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Scuba Cylinder Long-Term Storage: Fact and Fiction

Discussion in 'Tanks, Valves and Bands' started by Doc Harry, Nov 10, 2008.

  1. Akimbo

    Akimbo Lift to Freedom Volunteer Staff Member ScubaBoard Supporter

    I nominate this thread be made "sticky" at the top of this forum. :thumb:

    It was (is?) common practice for manufacturers of large (tube trailer size) cylinders to dry and pressurize them with pure nitrogen to 25-50 PSI, post-hydro and cleaning, before paint. The one plant I saw where these were being made used Nitrogen from a cryogenic source, probably more because of the huge volumes required than dryness of the gas. These cylinders were 20" long and have ports at both ends. They were hydroed, cleaned, emptied, dried, and pressurized when vertical so it was relatively easy to dry the insides compared to a single-port Scuba cylinders -- except maybe for needing a bridge crane and a stair case.

    I can't say if this procedure was prompted by these reports or just common sense manufacturing methods. Obviously in this case, cylinders were stored, shipped, and most often used horizontal.
    FritzCat66 likes this.
  2. VooDooGasMan

    VooDooGasMan Solo Diver

    Cleaning the steel tanks has been a thing that got me in the past, Instead of taking LDS word for things I precheck before take in and see what they tell me. Then dive it and empty and check again.

    I was amazed how if a flash rust occurred, it passed for them, or a little bit past flash. now if o2, nitrox was the gas filled, tumble it.

    I had one guy tell me he did his dive class through college, and got bad air do to rust in tank and messed his lungs up a bit and went to hospital over it.

    A month ago a guy that I dive with got his son certified, he got two old al's 80, I opened up and put tank light in and said that ones toast, then put in the other ans said I might dive that one ut it is on its way also. I have one tank that is like the less of his, I use it to blow off, or blow up rib.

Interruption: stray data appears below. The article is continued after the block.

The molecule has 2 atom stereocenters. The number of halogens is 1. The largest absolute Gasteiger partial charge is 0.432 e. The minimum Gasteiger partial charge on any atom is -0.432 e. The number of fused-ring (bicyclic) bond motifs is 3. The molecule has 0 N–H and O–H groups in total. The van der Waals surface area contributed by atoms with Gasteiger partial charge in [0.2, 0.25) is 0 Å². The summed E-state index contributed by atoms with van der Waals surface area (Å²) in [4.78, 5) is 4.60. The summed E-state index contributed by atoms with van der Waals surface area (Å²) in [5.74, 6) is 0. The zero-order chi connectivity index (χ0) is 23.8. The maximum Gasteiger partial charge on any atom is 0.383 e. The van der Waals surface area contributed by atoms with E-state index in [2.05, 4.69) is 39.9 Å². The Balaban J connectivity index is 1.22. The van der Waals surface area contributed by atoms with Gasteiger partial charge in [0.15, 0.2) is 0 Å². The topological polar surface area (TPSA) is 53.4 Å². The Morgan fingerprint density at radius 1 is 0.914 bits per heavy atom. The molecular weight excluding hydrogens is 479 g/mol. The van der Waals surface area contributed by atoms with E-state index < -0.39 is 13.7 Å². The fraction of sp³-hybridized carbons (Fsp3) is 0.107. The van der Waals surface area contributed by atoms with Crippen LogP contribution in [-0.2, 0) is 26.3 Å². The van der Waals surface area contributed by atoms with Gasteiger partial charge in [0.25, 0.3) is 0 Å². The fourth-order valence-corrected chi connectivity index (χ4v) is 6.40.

He wanted to dive it and I would not fill but about 500 psi back in, and filled other. I told him to give them back and get newer tanks. now he just told me has got a 110 steel tank japan steel made., I told him to take in to lds and tumble and clean if needed and it will be good for a while.

    I have hilti attachments that I brush my tanks with for light rust. Yet would not like to do for anyone else's tank and be responsible.

    There are so many ways I have stored tanks and they have all been a very well vis Inspection.

    I am dropping off a couple of al 80's to day to a guy that can get them filled at his dive shop, they have a year left on hydro, then a couple more later. I am sending the old ones to others that can use them. with my wife now gone I have no need to have so many tanks for a 3, or 4 days diving. Ten al's and ten steels, should be enough for me, plus storage and pony bottles.

    There is alot you can learn just buy having so many tanks, and taking care of them yourself.

    I doubt I will ever hydo my tanks again as I will not use them that much, although I do over fill them and they have been fine.

    Rinse after diving
    Blow out valve after rinse
    Leave in shade for storage
    Not to hot when filling
    Breathe it down to 1000 psi for easier filling
    Use christo-lube on valves

    Happy Diving
  3. mikes351

    mikes351 Instructor, Scuba

    # of Dives: I'm a Fish!
    Location: South Carolina
    Interesting information you present, now I will have to learn more about this issue. Thanks always good to learn new information!
  4. Reef_Haven

    Reef_Haven Solo Diver

    # of Dives: 500 - 999
    Location: Winter Haven (Central FL)
    I agree. Please make this thread a stcky!

    With the recent tank explosion death in Tampa, this thread really hits home.
    Randy43068 likes this.
  5. Shftrdog

    Shftrdog Barracuda

    # of Dives: 200 - 499
    Location: Sugar Land TX
    Nicely done
  6. Notso_Ken

    Notso_Ken NAUI Instructor

    # of Dives: 200 - 499
    Location: Fairborn OH
    Actually, from my chemist background, and supported by your explanations of the answers, the correc answer is almost uniformly "None of the above", or "It depends." If it is a steel tank, the impact is much more pronounced. Aluminium does not corrode the same as steel. Lay an Al on its side or upright, it does not matter. For a steel tank it certainly does in the presence of any moisture.



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